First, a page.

Al-Hasan later told the Patriotic Union of Kurdistan (PUK) daily "Al-Ittihad" on 14 March: "We will cooperate with the Al-Sulaymaniyah court regarding any case filed against Mullah Krekar, and he will face all the charges and the cases filed against him during his trial, whether it is held in Al-Sulaymaniyah or Baghdad," implying that the Kurdish authorities may prosecute the Ansar leader. Should Krekar be tried in Al-Sulaymaniyah, it is unlikely that he would get a fair trial.
The ramifications of a trial on the Ansar movement are also unknown. A trial would surely spark increased terrorist attacks against Kurdish civilians in the PUK-controlled areas. Those attacks might be limited in scope, however, depending upon whether they were launched by insurgents from Iran or from within the scattered Ansar battalions in Iraq. From all accounts, Ansar fighters have for years easily penetrated the long Iranian border, which is reportedly difficult to secure.
Ansar Al-Islam is a relatively new organization in Iraq, but has roots in the Islamist movement in Kurdistan. It is an outgrowth of a group called Jund Al-Islam (Soldiers of Islam) that was formed in 2001 by splintered factions from the Islamic Movement of Kurdistan. Jund Al-Islam, later renamed Ansar Al-Islam (Supporters of Islam) initially based its activities in the villages of Biyara and Tawela, along the Iranian border northeast of Halabjah.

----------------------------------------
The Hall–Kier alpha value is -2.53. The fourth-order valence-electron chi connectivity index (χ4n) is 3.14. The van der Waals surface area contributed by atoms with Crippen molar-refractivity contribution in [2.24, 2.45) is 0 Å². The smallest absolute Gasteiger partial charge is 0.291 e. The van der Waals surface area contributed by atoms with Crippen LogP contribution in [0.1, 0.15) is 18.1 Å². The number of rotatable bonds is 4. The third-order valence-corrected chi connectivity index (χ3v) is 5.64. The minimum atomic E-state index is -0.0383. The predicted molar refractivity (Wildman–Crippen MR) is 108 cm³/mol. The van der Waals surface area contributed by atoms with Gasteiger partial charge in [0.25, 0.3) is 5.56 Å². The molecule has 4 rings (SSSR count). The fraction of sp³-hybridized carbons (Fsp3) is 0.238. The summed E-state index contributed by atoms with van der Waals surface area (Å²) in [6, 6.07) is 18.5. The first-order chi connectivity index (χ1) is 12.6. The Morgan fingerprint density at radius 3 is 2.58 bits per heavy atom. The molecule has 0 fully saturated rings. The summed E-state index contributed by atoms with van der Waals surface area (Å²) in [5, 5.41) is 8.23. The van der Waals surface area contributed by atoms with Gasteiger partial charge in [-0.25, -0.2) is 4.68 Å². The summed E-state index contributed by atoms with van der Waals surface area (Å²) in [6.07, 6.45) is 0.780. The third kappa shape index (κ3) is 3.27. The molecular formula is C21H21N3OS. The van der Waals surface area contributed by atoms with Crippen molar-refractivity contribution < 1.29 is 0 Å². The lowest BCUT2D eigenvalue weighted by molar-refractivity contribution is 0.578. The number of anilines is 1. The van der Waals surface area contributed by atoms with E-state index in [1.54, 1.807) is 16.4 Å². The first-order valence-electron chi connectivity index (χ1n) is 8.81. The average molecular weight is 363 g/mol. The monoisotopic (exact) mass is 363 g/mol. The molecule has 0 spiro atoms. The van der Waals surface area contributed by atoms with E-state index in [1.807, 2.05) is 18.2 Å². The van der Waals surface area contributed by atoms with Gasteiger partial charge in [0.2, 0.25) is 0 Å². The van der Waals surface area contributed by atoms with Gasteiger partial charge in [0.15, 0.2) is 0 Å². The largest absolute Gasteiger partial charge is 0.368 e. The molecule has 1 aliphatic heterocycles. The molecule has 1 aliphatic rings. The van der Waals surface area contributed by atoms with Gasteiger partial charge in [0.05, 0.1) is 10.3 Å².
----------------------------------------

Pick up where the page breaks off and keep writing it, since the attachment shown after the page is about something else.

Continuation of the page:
A long-standing enemy of the PUK, Ansar Al-Islam fought the PUK, and later embraced a short-lived cease-fire with the group. Ansar later carried out a series of attacks against the PUK in 2002, including the killing of 42 peshmerga fighters in a surprise attack on a PUK village, and attempted to assassinate PUK leader Barham Salih in an attack that left five of Salih's bodyguards dead.
The United States bombed some 18 villages controlled by Ansar in the opening days of Operation Iraqi Freedom (see "RFE/RL Iraq Report," 25 March 2003). That strike reportedly scattered Ansar militants, and many were believed to have fled over the border to Iran. Iran, however, denied reports of any relationship to the terrorist group (see "RFE/RL Iraq Report," 28 March and 2 April 2003). The group appears, however, to have an on-again-off-again relationship with the Iranian regime. PUK officials most recently charged Iran with aiding Ansar members and Abu Mus'ab al-Zarqawi's group in November 2004 (see "RFE/RL Iran Report," 15 November 2004).
The Al-Qaeda Link
PUK and U.S. intelligence sources have linked Krekar to the Al-Qaeda terrorist organization (see "RFE/RL Iraq Report," 10 August 2004). Krekar has reportedly been linked to Afghanistan since the 1980s and is known to have studied Islamic law in Pakistan under Abdullah Azzam, a Palestinian who was said to be the mentor of Osama bin Laden, according to the Canadian Institute of Strategic Studies.
When Krekar assumed the leadership of Ansar Al-Islam in 2001, he replaced Abu Abdullah Shafae, who was trained by Al-Qaeda in Afghanistan. The Washington Institute for Near East Policy said in a 2003 report that Ansar received start-up money from Al-Qaeda leaders in an August 2001 meeting in Afghanistan "with the goal of creating an alternate base for the organization in northern Iraq." Ansar was formally established in Iraq one month later.
Ansar fighters subsequently arrested by the PUK gave what Human Rights Watch described as "credible" details about Al-Qaeda training camps in Afghanistan. Documents obtained by "The New York Times" in Al-Qaeda guesthouse in Afghanistan also pointed to an Al-Qaeda link.